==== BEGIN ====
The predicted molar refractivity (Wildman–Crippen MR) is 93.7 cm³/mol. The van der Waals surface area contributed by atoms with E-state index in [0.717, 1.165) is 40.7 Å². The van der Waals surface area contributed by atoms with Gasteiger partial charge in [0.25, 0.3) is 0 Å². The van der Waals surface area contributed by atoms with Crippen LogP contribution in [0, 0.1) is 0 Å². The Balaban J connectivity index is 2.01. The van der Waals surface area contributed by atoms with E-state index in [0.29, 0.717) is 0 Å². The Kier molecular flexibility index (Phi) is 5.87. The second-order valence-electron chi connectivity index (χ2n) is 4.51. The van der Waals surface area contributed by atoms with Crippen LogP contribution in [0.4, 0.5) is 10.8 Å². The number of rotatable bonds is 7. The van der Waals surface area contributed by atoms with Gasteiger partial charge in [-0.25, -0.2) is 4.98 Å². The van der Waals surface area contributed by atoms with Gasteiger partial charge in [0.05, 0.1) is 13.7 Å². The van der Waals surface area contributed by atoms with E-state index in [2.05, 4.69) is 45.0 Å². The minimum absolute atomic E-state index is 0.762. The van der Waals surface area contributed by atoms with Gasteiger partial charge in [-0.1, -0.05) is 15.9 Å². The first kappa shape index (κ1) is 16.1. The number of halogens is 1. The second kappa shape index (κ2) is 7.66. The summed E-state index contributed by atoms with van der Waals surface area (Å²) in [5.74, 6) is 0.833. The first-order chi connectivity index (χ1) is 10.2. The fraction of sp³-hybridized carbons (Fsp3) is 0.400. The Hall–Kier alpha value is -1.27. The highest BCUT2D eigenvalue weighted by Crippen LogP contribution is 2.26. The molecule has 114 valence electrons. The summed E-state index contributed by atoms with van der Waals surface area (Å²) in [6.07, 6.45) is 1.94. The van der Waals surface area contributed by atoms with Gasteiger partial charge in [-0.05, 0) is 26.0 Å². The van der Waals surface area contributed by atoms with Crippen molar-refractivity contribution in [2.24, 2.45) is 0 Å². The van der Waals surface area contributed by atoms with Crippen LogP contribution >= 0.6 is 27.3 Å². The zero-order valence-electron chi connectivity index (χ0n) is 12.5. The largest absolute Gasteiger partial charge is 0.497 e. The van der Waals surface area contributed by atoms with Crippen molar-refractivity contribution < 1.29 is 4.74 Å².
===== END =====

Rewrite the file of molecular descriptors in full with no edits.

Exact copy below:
The predicted molar refractivity (Wildman–Crippen MR) is 93.7 cm³/mol. The van der Waals surface area contributed by atoms with E-state index in [0.717, 1.165) is 40.7 Å². The van der Waals surface area contributed by atoms with Gasteiger partial charge in [0.25, 0.3) is 0 Å². The van der Waals surface area contributed by atoms with Crippen LogP contribution in [0, 0.1) is 0 Å². The Balaban J connectivity index is 2.01. The van der Waals surface area contributed by atoms with E-state index in [0.29, 0.717) is 0 Å². The Kier molecular flexibility index (Phi) is 5.87. The second-order valence-electron chi connectivity index (χ2n) is 4.51. The van der Waals surface area contributed by atoms with Crippen LogP contribution in [0.4, 0.5) is 10.8 Å². The number of rotatable bonds is 7. The van der Waals surface area contributed by atoms with Gasteiger partial charge in [-0.25, -0.2) is 4.98 Å². The van der Waals surface area contributed by atoms with Gasteiger partial charge in [0.05, 0.1) is 13.7 Å². The van der Waals surface area contributed by atoms with E-state index in [2.05, 4.69) is 45.0 Å². The minimum absolute atomic E-state index is 0.762. The van der Waals surface area contributed by atoms with Gasteiger partial charge in [-0.1, -0.05) is 15.9 Å². The first kappa shape index (κ1) is 16.1. The number of halogens is 1. The second kappa shape index (κ2) is 7.66. The summed E-state index contributed by atoms with van der Waals surface area (Å²) in [5.74, 6) is 0.833. The first-order chi connectivity index (χ1) is 10.2. The fraction of sp³-hybridized carbons (Fsp3) is 0.400. The Hall–Kier alpha value is -1.27. The highest BCUT2D eigenvalue weighted by Crippen LogP contribution is 2.26. The molecule has 114 valence electrons. The summed E-state index contributed by atoms with van der Waals surface area (Å²) in [6.07, 6.45) is 1.94. The van der Waals surface area contributed by atoms with Gasteiger partial charge in [-0.05, 0) is 26.0 Å². The van der Waals surface area contributed by atoms with Crippen molar-refractivity contribution in [2.24, 2.45) is 0 Å². The van der Waals surface area contributed by atoms with Crippen LogP contribution >= 0.6 is 27.3 Å². The zero-order valence-electron chi connectivity index (χ0n) is 12.5. The largest absolute Gasteiger partial charge is 0.497 e. The van der Waals surface area contributed by atoms with Crippen molar-refractivity contribution < 1.29 is 4.74 Å².